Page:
Magic Mike

Magic Mike

Comedy/Drama, 2012

110 minutes

Starring: Channing Tatum, Alex Pettyfer, Matthew McConaughey, Cody Horn

Directed by: Steven Soderbergh

Written by: Reid Carolin

Yes, Magic Mike is a movie about male strippers. And maybe that is reason enough, for some people, to see it. No judging if that’s you; in the words of Matthew McConaughey, “All right, all right, all right.” Most people don’t believe me when I explain that that wasn’t my motivation for watching it. Because, I guess, not everyone finds even the trailers for it freaking hilarious.

Okay, for starters: McConaughey pretty much plays himself—or at least the person I like to imagine he is—all oiled-up, bongo-playing smarmy charm. He has paintings and sculptures of himself scattered all throughout his house; basically, even breathing the same air as him will corrupt your innocence. He’s magnificent. (I’m pretty sure if Daniel Day-Lewis had played him, there’d be Oscar talk.) Secondly, Channing Tatum. This guy, despite having a ridiculous name that is equally as plausible forwards or backwards, is a gem. He is truly funny, which I get that most people don’t want to believe based on how he looks. But he is. He was (surprisingly) hilarious in 21 Jump Street, which was a straightforward comedy, and he is just as funny here, even though Magic Mike is, ostensibly, a drama.

But really it’s more of a dramedy. That’s because men taking off their clothes is inherently comical. It doesn’t feel exploitative or sad or dirty; it’s not as complicated as women taking off their clothes, which, no matter the circumstances, always has those nasty patriarchal overtones. The men in this movie have some control over their destiny: they’re in stripping for the money, the rush, and occasionally the drugs, but not because of some sad childhood or debilitating self-esteem issues. Thus, we can laugh at them, or with them, really, since they know how ridiculous they’re being. And they are, knowingly, being absurd.

You see, while men just want to see the clothes coming off; women enjoy the theatricality. Thus, the stripping scenes are all inventively choreographed, with cheesy themes like “It’s Raining Men” used to showcase the men’s many…talents. I honestly don’t think you have to be attracted to these men to be amused by their onstage antics. And, really, that is just one minor part of the film.

It is what happens offstage that makes Magic Mike more than just a “stripper movie.” There is a genuine story lurking there about the pitfalls of easy money, available drugs, and powerful fantasy. There are even ethical questions, which you might want to skip over if you’re just looking to enjoy some nearly-naked hot guys. But please don’t skip over them just to enjoy some nearly-naked hot guys. The hot guys will still be there when you’re done considering the ethical questions. Magic Mike, for all its pumping bass and flashing lights, is more significant than it appears to be. It’s not just tricks and theatrics, but story and substance. And for a movie that features a character named “Big Dick Richie,” that’s no small feat.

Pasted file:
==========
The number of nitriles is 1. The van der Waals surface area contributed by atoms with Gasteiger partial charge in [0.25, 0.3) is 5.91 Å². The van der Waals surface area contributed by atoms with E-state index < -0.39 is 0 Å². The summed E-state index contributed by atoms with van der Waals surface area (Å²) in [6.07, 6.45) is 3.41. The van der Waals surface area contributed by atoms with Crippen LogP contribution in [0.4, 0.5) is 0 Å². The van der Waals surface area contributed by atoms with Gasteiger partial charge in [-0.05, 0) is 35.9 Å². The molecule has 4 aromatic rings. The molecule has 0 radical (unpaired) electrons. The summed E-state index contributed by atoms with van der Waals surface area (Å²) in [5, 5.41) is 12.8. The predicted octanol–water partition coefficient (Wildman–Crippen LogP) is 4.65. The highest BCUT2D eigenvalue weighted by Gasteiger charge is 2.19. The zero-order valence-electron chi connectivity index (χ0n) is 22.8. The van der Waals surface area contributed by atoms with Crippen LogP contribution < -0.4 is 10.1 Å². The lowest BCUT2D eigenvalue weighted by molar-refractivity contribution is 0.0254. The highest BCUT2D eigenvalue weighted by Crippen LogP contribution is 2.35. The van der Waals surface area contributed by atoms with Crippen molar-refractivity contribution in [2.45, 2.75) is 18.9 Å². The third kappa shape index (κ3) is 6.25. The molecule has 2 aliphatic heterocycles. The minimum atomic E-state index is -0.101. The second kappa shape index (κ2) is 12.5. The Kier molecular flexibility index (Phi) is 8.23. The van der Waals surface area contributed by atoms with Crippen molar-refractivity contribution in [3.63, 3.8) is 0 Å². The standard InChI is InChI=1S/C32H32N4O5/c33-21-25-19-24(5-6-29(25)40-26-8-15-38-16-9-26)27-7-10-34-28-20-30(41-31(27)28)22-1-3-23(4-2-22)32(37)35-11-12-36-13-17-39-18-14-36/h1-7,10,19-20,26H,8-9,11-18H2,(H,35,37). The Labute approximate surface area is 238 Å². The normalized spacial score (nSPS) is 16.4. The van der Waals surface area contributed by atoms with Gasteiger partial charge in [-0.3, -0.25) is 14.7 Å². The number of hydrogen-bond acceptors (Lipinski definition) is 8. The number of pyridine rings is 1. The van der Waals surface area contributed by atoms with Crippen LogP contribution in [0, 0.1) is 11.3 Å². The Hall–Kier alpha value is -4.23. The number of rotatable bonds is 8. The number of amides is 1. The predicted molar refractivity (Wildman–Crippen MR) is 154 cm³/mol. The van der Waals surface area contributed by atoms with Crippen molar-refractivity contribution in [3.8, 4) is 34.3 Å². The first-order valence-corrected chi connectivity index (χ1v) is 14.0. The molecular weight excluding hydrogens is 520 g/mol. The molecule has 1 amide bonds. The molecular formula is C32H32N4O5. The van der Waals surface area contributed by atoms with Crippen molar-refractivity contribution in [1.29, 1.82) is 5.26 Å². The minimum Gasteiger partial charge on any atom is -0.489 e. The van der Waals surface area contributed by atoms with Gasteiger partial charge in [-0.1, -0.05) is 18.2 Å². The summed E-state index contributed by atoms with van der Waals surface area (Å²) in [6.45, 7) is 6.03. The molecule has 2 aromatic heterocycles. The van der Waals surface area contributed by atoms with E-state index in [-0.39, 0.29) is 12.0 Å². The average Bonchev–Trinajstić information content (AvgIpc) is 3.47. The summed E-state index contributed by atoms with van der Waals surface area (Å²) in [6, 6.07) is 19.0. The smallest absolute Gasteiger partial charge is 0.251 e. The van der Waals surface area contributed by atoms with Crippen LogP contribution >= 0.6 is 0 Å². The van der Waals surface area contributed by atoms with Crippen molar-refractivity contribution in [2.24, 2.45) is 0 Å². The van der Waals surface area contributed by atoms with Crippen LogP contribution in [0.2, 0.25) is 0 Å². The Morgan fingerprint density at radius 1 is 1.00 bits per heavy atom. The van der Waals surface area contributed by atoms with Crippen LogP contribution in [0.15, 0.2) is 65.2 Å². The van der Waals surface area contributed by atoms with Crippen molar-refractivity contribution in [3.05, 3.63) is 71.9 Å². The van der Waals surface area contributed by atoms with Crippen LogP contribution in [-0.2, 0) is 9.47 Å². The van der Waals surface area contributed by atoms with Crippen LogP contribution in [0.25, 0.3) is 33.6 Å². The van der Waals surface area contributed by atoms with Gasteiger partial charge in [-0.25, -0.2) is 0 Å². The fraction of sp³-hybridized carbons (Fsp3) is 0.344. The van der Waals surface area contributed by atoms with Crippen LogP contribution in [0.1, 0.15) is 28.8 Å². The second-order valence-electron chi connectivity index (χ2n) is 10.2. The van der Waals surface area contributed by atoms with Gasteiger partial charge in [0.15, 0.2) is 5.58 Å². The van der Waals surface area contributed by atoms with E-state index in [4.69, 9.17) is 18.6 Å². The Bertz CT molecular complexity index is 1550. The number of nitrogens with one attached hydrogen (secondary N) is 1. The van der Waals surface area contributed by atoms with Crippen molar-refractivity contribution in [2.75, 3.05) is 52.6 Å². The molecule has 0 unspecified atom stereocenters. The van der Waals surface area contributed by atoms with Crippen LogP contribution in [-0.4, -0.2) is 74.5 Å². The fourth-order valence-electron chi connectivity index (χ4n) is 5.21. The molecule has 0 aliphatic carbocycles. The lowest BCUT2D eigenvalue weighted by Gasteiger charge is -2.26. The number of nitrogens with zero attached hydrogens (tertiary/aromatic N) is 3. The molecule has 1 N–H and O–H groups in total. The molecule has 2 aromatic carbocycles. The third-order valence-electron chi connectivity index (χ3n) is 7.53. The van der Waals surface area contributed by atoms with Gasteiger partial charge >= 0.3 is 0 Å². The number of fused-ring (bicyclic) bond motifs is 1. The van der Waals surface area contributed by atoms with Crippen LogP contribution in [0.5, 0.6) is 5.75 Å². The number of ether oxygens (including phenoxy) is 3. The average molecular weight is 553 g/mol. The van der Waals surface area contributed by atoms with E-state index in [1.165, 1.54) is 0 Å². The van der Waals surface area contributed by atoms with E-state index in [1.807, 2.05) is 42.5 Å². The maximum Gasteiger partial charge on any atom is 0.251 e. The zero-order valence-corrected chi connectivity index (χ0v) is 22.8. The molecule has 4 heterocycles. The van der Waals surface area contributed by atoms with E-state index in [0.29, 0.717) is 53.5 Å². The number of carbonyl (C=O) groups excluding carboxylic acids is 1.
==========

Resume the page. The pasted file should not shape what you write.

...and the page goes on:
Safety Not Guaranteed

Safety Not Guaranteed

Comedy, 2012

86 minutes

Starring: Aubrey Plaza, Jake Johnson, Mark Duplass, Karan Soni

Directed by: Colin Trevorrow

Written by: Derek Connolly

The funniest, most charming, and most keenly observed movie of the summer is one that most people probably did not see. Safety Not Guaranteed takes a bizarre premise (inspired by real life) that could have easily translated into broad, unsophisticated comedy and instead delivers a story that is subtle, compassionate, and quietly hilarious.

The plot hinges upon a highly improbable classified ad that spurs the main characters on a journey of self-discovery:

“Wanted: Someone to go back in time with me. This is not a joke. You’ll get paid after we get back. Must bring your own weapons. I have only done this once before. SAFETY NOT GUARANTEED.”

This ad catches the attention of Jeff, a journalist from a Seattle magazine, and he assembles a team of interns to track down the person who wrote it. The interns, Darius and Arnau, are both misfits in their own unique ways, and they each favor a different approach to finding the mysterious ad writer. Inevitably, it is the sullen but comely Darius (Aubrey Plaza) who discovers and approaches the man; he turns out to be an unassuming grocery store clerk named Kenneth Calloway. Kenneth (Mark Duplass) is just as weird as you would expect, but he is also surprisingly smart, sensitive, and real. A loner like Darius, he proves himself unexpectedly endearing, to the point that Darius ceases to engage with him as a reporter and starts to develop real affection for him.

Of course, there is still the whole matter of time travel, and it turns out that, despite how ridiculous it seems, Kenneth totally believes in it. Furthermore, he’s convinced that there are government agents after him, hoping to put a stop to his experiments. Both Darius and the audience worry that Kenneth might not be as harmless as he seems, but at the same time start to wonder if maybe he could be right. And therein lies the charm of the film: anything seems like it could be possible. The characters—not only Darius and Kenneth, but also Jeff and Arnau—learn to embrace the world rather than to hide from it, to look for meaning rather than to accept emptiness. They begin to find possibility where before they were limited, and even the audience can’t help but join in. Safety Not Guaranteed makes it easy to believe in anything. Even time travel.

The Tiger’s Wife